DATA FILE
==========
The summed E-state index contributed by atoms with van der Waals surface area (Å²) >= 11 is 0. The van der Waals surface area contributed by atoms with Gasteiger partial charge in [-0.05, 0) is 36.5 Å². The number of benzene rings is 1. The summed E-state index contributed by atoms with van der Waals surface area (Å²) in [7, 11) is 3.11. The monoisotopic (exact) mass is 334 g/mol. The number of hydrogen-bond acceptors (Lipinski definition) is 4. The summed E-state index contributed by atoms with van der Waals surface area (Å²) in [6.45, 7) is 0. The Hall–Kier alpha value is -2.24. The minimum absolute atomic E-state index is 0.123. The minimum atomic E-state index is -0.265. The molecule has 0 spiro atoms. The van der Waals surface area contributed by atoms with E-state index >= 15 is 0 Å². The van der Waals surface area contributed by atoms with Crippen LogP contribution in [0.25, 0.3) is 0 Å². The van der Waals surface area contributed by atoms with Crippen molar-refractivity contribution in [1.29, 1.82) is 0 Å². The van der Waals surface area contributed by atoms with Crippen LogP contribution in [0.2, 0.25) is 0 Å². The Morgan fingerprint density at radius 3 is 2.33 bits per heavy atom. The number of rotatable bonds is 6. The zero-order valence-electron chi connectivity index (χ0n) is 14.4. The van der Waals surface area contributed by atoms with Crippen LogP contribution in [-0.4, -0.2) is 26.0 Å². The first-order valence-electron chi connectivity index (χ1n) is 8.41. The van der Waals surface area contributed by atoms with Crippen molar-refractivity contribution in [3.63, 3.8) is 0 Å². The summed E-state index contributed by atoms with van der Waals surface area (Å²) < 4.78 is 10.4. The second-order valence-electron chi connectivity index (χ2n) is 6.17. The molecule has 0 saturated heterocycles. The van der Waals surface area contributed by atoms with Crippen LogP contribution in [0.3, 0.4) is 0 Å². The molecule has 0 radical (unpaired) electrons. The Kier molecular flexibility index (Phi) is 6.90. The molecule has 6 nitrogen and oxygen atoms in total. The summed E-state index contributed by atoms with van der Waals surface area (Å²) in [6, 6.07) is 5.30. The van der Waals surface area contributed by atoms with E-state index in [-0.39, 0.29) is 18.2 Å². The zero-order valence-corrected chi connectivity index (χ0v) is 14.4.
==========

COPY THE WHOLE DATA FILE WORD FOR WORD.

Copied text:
The summed E-state index contributed by atoms with van der Waals surface area (Å²) >= 11 is 0. The van der Waals surface area contributed by atoms with Gasteiger partial charge in [-0.05, 0) is 36.5 Å². The number of benzene rings is 1. The summed E-state index contributed by atoms with van der Waals surface area (Å²) in [7, 11) is 3.11. The monoisotopic (exact) mass is 334 g/mol. The number of hydrogen-bond acceptors (Lipinski definition) is 4. The summed E-state index contributed by atoms with van der Waals surface area (Å²) in [6.45, 7) is 0. The Hall–Kier alpha value is -2.24. The minimum absolute atomic E-state index is 0.123. The minimum atomic E-state index is -0.265. The molecule has 0 spiro atoms. The van der Waals surface area contributed by atoms with E-state index >= 15 is 0 Å². The van der Waals surface area contributed by atoms with Crippen LogP contribution in [0.25, 0.3) is 0 Å². The van der Waals surface area contributed by atoms with Crippen molar-refractivity contribution in [1.29, 1.82) is 0 Å². The van der Waals surface area contributed by atoms with Crippen LogP contribution in [0.2, 0.25) is 0 Å². The Morgan fingerprint density at radius 3 is 2.33 bits per heavy atom. The number of rotatable bonds is 6. The zero-order valence-electron chi connectivity index (χ0n) is 14.4. The van der Waals surface area contributed by atoms with Crippen LogP contribution in [-0.4, -0.2) is 26.0 Å². The first-order valence-electron chi connectivity index (χ1n) is 8.41. The van der Waals surface area contributed by atoms with Crippen molar-refractivity contribution in [3.63, 3.8) is 0 Å². The summed E-state index contributed by atoms with van der Waals surface area (Å²) < 4.78 is 10.4. The second-order valence-electron chi connectivity index (χ2n) is 6.17. The molecule has 0 saturated heterocycles. The van der Waals surface area contributed by atoms with Crippen LogP contribution in [0.3, 0.4) is 0 Å². The molecule has 0 radical (unpaired) electrons. The Kier molecular flexibility index (Phi) is 6.90. The molecule has 6 nitrogen and oxygen atoms in total. The summed E-state index contributed by atoms with van der Waals surface area (Å²) in [6, 6.07) is 5.30. The van der Waals surface area contributed by atoms with E-state index in [-0.39, 0.29) is 18.2 Å². The zero-order valence-corrected chi connectivity index (χ0v) is 14.4.